This is the first in a series of articles about the sustainability movement in the Southwest. We start with Austin, where Paladino opened its newest office. Our next articles will focus on the state of sustainability in Houston and Dallas.
Paladino and Company opened an office in Austin, Texas last year, adding to offices in Seattle and Washington, DC. Geographically, Austin made a lot of sense as the location of our third branch — we now have a consultant that is only a drive or short flight from any of our projects located all over the country.
Texas is also in the middle of a building boom — Dallas and Houston were among the top three cities for new construction activity in the first half 2013, with Austin at number 15, according to Forbes.
But Austin is more than just a spot on the map or the cranes dotting the skyline. We‘re confident that Austin is the right place to be because, like Seattle, it has a longstanding and deep commitment to sustainability and green building. I earned my Architecture degree from the University of Texas in Austin and am excited to be back to run Paladino’s Austin-based practice, reconnecting with and learning from the incredible sustainability legacy this city has created.
Home Of the Original Green Building Program
Today, LEED is undoubtedly the best-known third party verified green building certification in the U.S., if not the world — but it wasn’t the first. Austin Energy, the city’s municipal utility provider began the country’s first green building certification program in 1990, serving as a model for the LEED rating system, as well as for other city programs including Portland, Denver and Scottsdale.
According to Austin Energy, today one third of all single-family homes and apartments built in Austin are Green Building-rated homes. Most of the new commercial and multifamily buildings downtown and in large-scale developments are Green Building-rated.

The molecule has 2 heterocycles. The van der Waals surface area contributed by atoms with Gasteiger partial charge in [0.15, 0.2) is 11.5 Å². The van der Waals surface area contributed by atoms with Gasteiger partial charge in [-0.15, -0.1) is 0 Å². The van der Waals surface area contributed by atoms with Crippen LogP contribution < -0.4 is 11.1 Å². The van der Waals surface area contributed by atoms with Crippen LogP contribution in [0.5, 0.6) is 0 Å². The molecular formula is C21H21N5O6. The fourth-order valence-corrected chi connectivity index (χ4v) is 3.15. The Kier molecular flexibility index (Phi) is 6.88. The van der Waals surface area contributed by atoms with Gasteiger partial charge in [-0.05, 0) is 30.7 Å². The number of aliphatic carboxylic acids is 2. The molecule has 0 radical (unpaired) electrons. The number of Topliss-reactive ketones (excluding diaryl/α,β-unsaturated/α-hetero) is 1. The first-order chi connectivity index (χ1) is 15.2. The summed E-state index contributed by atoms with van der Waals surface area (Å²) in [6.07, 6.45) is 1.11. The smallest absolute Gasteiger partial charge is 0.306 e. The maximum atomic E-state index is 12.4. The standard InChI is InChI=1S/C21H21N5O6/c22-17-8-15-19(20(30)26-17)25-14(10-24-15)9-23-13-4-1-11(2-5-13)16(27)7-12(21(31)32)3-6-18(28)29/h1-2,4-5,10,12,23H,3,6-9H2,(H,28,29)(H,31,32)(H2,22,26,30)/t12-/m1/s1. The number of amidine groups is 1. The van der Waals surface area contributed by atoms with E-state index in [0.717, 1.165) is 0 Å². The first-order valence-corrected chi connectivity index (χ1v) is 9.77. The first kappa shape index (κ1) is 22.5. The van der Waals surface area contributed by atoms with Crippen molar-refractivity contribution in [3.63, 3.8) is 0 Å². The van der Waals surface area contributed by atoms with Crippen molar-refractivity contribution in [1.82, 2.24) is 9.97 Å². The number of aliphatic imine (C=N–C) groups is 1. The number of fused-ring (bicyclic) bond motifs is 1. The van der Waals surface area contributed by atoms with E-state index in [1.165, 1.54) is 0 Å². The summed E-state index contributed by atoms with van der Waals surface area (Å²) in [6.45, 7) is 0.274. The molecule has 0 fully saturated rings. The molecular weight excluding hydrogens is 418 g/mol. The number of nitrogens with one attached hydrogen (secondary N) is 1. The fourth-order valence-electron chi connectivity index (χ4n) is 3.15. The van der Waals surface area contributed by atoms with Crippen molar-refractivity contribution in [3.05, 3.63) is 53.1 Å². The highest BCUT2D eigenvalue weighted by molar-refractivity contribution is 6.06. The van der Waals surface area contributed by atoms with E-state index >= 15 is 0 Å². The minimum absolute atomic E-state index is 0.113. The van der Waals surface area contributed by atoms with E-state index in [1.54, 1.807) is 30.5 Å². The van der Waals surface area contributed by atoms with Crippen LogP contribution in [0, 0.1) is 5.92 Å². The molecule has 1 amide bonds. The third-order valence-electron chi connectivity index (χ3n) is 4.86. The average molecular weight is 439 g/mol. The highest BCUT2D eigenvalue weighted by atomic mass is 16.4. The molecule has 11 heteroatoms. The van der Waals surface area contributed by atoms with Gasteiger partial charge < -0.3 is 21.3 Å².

In 2012, Austin Energy announced that since the inception of the program, more than 53.6 million kWh of electricity and 65.8 million gallons of water had been saved, and 120,698 tons of construction waste diverted from landfills.
Barton Springs Sparks a Movement
If there is a single environmental issue that unites the hearts and minds of Austinites, it is arguably the water quality of Barton Springs, a set of four natural water springs fed by the Edwards Aquifer. In the 1920s, the City dammed the springs to create a large swimming area with sidewalks and a bathhouse, known as Barton Springs Pool. The water from the springs is a pleasant temperature year round and the pool is popular gathering place for Austin residents — it has even been called “the soul of the city.”
The fragile Barton Creek watershed is vulnerable to pollutants from road and lawn runoff and sewage, which can force the City to shut down the springs pool due to contamination or excessive algae growth. As more and more upstream development encroached upon the springs, residents became concerned about water quality and periodic closures of the springs.
In 1990, a group of citizens formed the Save Our Springs Coalition to fight a massive development proposal for the Barton Creek watershed, and prevailed after rallying over 1,000 people to speak in defense of the aquifer during a legendary all-night city council meeting.